mercredi 6 octobre 2010

I'm scared, very, very scared

The whole "be scared, be very scared" tall story started about a couple of weeks ago when Hortefeux warned about an impending terrible terrorist attack in France. Following suite, Japan, the U.K and the US. have issued warnings to their respective citizens if they were bound to travel to Europe.

Be careful, be very aware, keep your eyes open, the alert flag is waving blood-scarlet in Europe. 

And S. Hussein possesses WMDs ready to be deployed and reach the U.K within 45 minutes. Iran is about to manufacture a nuclear bomb that it intends to launch against America. And Julien Coupat is heading an ultra-leftist plot aiming at destroying the foundations of the Republique.

Now come on, give me a break...

At least most Americans seem not to be that impressed...

25 commentaires:

Anijo a dit…

I think Americans are sick and tired of these terror alerts. We got tired of them during the GWB administration days because of the Homeland Security Advisory System which became a joke.

The lack of disclosure makes the system vulnerable to manipulation by government officials. These attributes have been criticized by cartoonists,[6] journalists,[7] entertainers,[8] civil libertarians,[9] and security experts.[10]

Anijo a dit…

Poll finds Americans not trigger-happy on Iran

I was listening to the news this morning. They were interviewing Zbigniew Brzezinski who said that he was certain that the Obama administration had no desire to attack Iran on behalf of Israel or because of nuclear weapons. He said that the U.S. had no reason to fear Iran having nuclear weapons and that it is neighboring countries who have something to fear.

Pretty much everything he said this morning is in this article

Ned Ludd a dit…

Flocon, you scared me so much that I thought of moving back to the U.S. Then I remembered that I had more of a chance of being killed in an auto accident there than by a "terrorist".

Actually, I have more of a chance of dying in an auto accident here also.

Not to mention the danger of airplanes which the FAA has allowed airlines to outsource maintenance to uncontrolled contractors in third world countries.

Anijo, I disagree with Zbig Brzez about a threat to Iran's neighbors. Iran hasn't attacked neighbors for, well a very long time, and it is surrounded by nuclear powers.

Sanctions weren't imposed on Pakistan which is probably more dangerous than Iran. The U.S. made an illegal deal with India, which probably is mostly worried about Pakistan.

Israel with around 200 nuclear weapons would give any Iranian leader pause for thought and I don't think they are suicidal.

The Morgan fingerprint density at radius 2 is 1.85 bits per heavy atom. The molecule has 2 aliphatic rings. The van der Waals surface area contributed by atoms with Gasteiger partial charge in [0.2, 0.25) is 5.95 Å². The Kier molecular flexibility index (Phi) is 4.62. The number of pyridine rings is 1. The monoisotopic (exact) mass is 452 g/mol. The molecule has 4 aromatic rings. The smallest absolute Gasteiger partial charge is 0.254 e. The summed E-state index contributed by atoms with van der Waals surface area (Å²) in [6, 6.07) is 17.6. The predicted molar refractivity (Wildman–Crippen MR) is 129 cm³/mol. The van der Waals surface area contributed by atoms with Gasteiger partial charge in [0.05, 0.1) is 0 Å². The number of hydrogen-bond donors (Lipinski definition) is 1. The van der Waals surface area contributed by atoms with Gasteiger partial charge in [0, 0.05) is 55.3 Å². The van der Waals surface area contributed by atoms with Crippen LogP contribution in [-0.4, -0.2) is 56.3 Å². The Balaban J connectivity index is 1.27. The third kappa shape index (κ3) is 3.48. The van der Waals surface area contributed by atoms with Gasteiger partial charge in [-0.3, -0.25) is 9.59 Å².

I'm firmly against any formal or informal agreement for a U.S. umbrella, which would just be an excuse for more wars.

Anijo a dit…

I'm firmly against any formal or informal agreement for a U.S. umbrella, which would just be an excuse for more wars.

The umbrella only applies to an actual nuclear attack on another country.

Ned, ZB does not say that he feels that an attack on neighboring countries is iminent, but that they are potentially more vulnerable to an attack. He actually has a lot of praise for Iran and its society in general

Flocon a dit…


I've read your links and I found this in ZB's one.

"...that America would see itself engaged if Iran threatened..."

Didn't you teach me that America is a she?

Also there were interesting comments about the poll you linked to.

Anijo a dit…

I believe that it was SemperFi who first referred to "America" as "she"... this lead to an ensuing discussion and where it lead i forget.. so many discussions and exchanges of thought in the days..

Anijo a dit…

Also there were interesting comments about the poll you linked to.

Yes, Flocon, they were indeed interesting. Politico is neither a left-wing nor a right-wing blog. Most of the responses sound like something Ned would say re Iran and Israel.

Most Americans are finally weary of war. Even many Republicans have had enough of all of this.

Ned Ludd a dit…

A little humor from a few years past by an Australian tv show.

"Americans are not stupid".

Flocon a dit…


Les commentaires dans les journaux américains en ligne sont 10² plus intelligents que ceux des journaux français which are a pathetic joke.

C'est un lecteur du New York Times qui m' appris l'existence de Abdu-l-Ala al Maari et dans le Politico, un des commentateurs a évoqué l'affaire Lavon dont je n'avais jamais entendu parler.

Maybe Ned knew and she's not surprised...

And also there was this "incident"

Flocon a dit…


This video is a well known one (over 25 million views on youTube!!!).

It may seem funny in the first place but in the end I think those who put up the video abused the sincerity and ingenuity of these poor "victims".

For example, printing the names of Iran or France on the map of Australia is bound to give the expected answers.

The same video could be made in any part of the world with the same result.

All the more so since it's obvious the Autralian team deleted all the good answers people interviewed gave.

But if it comes from Australia I'll take it as another example of British humor, although making fun (fraudulously) of people's ignorance is offensive and smacks a tad of self-serving superiority feeling.

Et justement dans la réponse à Anijo je remarquais combien les commentaires dans les journaux américains sont infiniment plus intelligents et informés qu'ils ne le sont dans les journaux français whichever they are.

Ned Ludd a dit…

Flocon, I know it is edited and biased for comic reasons. This same show has made fun of Australians.

As to the U.S.S. Liberty event, it is well known among certain Americans and survivors have web pages to explain that it could not have been mistaken identity.

I don't believe much what the Anti-Defamation League says, originally about 100 years ago it had a good purpose in fighting discrimination. Today it is just propaganda for Israel and zionism.